Review: Lucy Rose @ Manchester Academy 3

Lucy Rose’s gig last night was certainly one to remember, including a subdued encore amid a musical hypnosis, followed by a win for authenticity, friendship and loaves of bread.

I wasn’t sure what to expect as Lucy prepared to kick off her UK tour in Manchester, but I did have premonitions after exhausting both of her albums to more than a million plays per song.

And truthfully, apart from songs that the foundations of which may have been inspired by hip hop producer DJ Khaled, they lent themselves to relaxing in a pond full of bread.

But while it’s healthy to relax, there’s a time and a place, and the possibility of a live performance including hundreds of fans relaxing on top of each other was a weird prospect.

I think Lucy was conscious of that too. She’d said to me in an interview that part of the reason Work It Out underwent a pop-esque transformation was to make her gigs more hard-hitting and edgy.

And premonitions that I’d had seemed justified after three songs in, as fans slowly crept closer to the floor ready to band-bathe.

But ironically, after she performed Watch Over and Middle of the Bed, which are fantastic, upbeat songs that featured on her first album, the atmosphere lifted as the crowd sang lyrics word for word.

Instrumental interludes, especially after Bikes, were a prominent highlight as they fed the edgy momentum and got the audience nodding to their heart’s content.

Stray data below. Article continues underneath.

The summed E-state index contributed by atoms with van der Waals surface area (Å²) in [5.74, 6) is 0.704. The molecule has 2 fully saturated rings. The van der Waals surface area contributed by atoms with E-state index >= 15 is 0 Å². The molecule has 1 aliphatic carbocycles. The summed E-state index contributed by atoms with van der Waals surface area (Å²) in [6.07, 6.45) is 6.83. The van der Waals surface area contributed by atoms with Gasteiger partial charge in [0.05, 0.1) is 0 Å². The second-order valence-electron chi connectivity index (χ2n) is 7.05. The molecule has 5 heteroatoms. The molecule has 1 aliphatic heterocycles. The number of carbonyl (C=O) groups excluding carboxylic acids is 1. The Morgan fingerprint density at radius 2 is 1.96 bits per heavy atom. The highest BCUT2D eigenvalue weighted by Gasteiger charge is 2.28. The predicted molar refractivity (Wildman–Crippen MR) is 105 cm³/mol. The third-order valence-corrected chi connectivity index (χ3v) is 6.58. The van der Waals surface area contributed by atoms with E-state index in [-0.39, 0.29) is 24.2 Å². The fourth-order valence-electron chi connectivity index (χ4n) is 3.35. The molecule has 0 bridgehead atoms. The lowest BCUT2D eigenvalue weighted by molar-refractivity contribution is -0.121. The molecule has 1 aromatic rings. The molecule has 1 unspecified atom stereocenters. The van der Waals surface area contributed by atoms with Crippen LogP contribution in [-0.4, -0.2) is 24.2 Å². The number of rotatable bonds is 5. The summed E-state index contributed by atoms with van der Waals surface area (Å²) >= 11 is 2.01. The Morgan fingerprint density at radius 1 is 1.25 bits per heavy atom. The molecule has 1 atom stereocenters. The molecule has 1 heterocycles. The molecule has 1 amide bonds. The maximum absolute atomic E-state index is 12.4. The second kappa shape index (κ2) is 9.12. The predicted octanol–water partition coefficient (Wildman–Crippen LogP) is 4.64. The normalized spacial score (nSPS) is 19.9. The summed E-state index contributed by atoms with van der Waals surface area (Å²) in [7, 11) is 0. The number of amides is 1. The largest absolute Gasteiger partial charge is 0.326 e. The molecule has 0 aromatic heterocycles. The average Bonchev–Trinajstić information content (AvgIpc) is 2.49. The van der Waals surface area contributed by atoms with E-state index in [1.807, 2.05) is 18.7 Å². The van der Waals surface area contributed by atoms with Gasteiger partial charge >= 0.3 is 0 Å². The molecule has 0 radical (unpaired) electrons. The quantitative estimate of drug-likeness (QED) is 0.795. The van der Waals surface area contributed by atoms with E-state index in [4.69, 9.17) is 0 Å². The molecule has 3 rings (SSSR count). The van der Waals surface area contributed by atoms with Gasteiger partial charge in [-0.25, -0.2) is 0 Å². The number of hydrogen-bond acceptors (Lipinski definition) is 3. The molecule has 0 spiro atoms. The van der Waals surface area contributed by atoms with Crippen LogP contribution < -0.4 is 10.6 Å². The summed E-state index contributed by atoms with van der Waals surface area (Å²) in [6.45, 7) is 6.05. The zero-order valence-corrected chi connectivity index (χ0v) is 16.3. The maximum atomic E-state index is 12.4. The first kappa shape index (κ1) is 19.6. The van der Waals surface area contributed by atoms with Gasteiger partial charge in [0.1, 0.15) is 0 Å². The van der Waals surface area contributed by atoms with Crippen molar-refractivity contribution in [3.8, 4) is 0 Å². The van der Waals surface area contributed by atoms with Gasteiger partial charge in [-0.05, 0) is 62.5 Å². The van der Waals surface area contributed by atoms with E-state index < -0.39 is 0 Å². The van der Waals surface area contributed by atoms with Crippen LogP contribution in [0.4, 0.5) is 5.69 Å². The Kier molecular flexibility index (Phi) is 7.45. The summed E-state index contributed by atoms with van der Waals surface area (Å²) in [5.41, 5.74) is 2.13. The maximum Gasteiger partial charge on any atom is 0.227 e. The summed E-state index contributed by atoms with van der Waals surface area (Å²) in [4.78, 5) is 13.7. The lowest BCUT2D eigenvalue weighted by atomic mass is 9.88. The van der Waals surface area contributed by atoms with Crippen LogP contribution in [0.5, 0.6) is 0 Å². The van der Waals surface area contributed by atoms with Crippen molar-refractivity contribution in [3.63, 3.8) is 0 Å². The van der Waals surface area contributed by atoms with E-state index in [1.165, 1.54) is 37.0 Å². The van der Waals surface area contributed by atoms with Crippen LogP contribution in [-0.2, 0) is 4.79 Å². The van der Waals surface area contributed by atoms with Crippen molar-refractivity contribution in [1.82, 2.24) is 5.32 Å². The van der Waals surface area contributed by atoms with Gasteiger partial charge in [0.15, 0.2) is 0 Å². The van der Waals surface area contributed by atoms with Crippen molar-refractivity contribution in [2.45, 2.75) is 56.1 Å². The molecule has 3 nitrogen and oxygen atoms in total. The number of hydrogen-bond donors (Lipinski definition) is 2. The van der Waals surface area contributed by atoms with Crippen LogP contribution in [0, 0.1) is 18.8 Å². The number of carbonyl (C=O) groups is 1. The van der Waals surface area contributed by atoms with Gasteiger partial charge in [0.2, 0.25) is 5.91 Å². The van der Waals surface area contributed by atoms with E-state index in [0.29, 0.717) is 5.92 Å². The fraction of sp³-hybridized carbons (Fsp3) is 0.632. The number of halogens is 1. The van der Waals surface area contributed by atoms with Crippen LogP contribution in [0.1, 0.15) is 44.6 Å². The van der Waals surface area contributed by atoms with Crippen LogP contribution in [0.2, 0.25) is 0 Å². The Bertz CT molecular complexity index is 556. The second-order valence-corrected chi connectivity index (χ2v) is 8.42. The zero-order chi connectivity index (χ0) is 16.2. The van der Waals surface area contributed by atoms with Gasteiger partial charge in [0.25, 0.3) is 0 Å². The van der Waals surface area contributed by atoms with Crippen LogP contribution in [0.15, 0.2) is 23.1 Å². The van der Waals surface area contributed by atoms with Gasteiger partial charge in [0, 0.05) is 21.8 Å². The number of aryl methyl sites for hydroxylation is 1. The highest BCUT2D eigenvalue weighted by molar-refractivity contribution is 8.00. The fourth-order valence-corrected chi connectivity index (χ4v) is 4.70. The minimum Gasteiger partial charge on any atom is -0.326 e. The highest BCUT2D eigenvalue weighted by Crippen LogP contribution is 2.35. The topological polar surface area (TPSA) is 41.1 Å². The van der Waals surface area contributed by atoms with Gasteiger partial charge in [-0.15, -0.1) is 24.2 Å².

What’s worth mentioning is that the Mancunian audience, more often than not, looked absorbed while listening to her enchanting voice.

Lucy returned on the stage after an encore and said: “That was the worst encore I’ve ever had. You sure you want me to come back on?”

Which promptly broke them out of a trance and evoked an enormous cheer which likely killed any trace of bacteria.

The musician was taken aback by the audience throughout the night, saying, “It’s so lovely to hear all of you sing these songs. This has made me want to continue writing, seriously.”

The performance made her more likeable as a person, as the musician from Warwickshire admitted that She’ll Move was inspired by a member of the audience who sent her an encouraging letter. 

What’s more is that she spoke to us like we were chums, and displayed elements of her humour by asking if we liked the boob t-shirt she donned underneath her denim shirt.

Lucy fought tooth and nail to ensure that the music she produced represents her preferences and not her record labels.

She described how she would ‘argue’, ‘constantly fight’ and be told that ‘what I’m producing isn’t good enough’ by her affiliates, which would cause her to stress that this is what she considers ‘her music’.

And it was perhaps a relief that she won, as Lucy’s gig stayed true to her guns and her unwavering fans.

But more crucially, showed that authenticity is worth fighting for to set the mood just right for the warm caress of a fresh loaf of bread.

Image courtesy of Paul Hudson, with thanks.

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